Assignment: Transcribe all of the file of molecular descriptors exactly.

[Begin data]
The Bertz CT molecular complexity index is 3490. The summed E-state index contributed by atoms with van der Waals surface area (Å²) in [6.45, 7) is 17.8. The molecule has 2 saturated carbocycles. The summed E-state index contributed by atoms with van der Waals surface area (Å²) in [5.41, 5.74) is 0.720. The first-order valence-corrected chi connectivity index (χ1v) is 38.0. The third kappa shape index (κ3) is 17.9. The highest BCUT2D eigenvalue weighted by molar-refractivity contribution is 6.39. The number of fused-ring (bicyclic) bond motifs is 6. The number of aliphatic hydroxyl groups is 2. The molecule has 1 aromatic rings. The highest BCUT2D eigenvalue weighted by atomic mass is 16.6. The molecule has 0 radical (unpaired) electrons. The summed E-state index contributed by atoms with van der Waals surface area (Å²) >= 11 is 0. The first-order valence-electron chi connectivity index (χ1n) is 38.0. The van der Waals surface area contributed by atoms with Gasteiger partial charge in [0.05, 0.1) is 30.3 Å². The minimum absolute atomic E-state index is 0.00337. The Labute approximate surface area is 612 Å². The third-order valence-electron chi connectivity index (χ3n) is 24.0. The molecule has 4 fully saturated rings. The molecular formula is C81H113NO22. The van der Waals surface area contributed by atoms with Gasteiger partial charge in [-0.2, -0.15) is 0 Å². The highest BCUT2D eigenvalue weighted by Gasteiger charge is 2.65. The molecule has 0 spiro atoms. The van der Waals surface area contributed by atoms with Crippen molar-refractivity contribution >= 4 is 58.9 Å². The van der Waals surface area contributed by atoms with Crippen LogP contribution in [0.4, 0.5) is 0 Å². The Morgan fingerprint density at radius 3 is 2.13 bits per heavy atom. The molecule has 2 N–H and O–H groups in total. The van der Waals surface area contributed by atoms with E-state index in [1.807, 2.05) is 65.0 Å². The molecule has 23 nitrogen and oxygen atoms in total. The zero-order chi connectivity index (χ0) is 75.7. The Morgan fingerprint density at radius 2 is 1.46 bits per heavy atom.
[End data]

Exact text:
The Bertz CT molecular complexity index is 3490. The summed E-state index contributed by atoms with van der Waals surface area (Å²) in [6.45, 7) is 17.8. The molecule has 2 saturated carbocycles. The summed E-state index contributed by atoms with van der Waals surface area (Å²) in [5.41, 5.74) is 0.720. The first-order valence-corrected chi connectivity index (χ1v) is 38.0. The third kappa shape index (κ3) is 17.9. The highest BCUT2D eigenvalue weighted by molar-refractivity contribution is 6.39. The number of fused-ring (bicyclic) bond motifs is 6. The number of aliphatic hydroxyl groups is 2. The molecule has 1 aromatic rings. The highest BCUT2D eigenvalue weighted by atomic mass is 16.6. The molecule has 0 radical (unpaired) electrons. The summed E-state index contributed by atoms with van der Waals surface area (Å²) >= 11 is 0. The first-order valence-electron chi connectivity index (χ1n) is 38.0. The van der Waals surface area contributed by atoms with Gasteiger partial charge in [0.05, 0.1) is 30.3 Å². The minimum absolute atomic E-state index is 0.00337. The Labute approximate surface area is 612 Å². The third-order valence-electron chi connectivity index (χ3n) is 24.0. The molecule has 4 fully saturated rings. The molecular formula is C81H113NO22. The van der Waals surface area contributed by atoms with Gasteiger partial charge in [-0.2, -0.15) is 0 Å². The highest BCUT2D eigenvalue weighted by Gasteiger charge is 2.65. The molecule has 0 spiro atoms. The van der Waals surface area contributed by atoms with Crippen molar-refractivity contribution >= 4 is 58.9 Å². The van der Waals surface area contributed by atoms with Crippen LogP contribution in [0.4, 0.5) is 0 Å². The Morgan fingerprint density at radius 3 is 2.13 bits per heavy atom. The molecule has 2 N–H and O–H groups in total. The van der Waals surface area contributed by atoms with E-state index in [1.807, 2.05) is 65.0 Å². The molecule has 23 nitrogen and oxygen atoms in total. The zero-order chi connectivity index (χ0) is 75.7. The Morgan fingerprint density at radius 2 is 1.46 bits per heavy atom.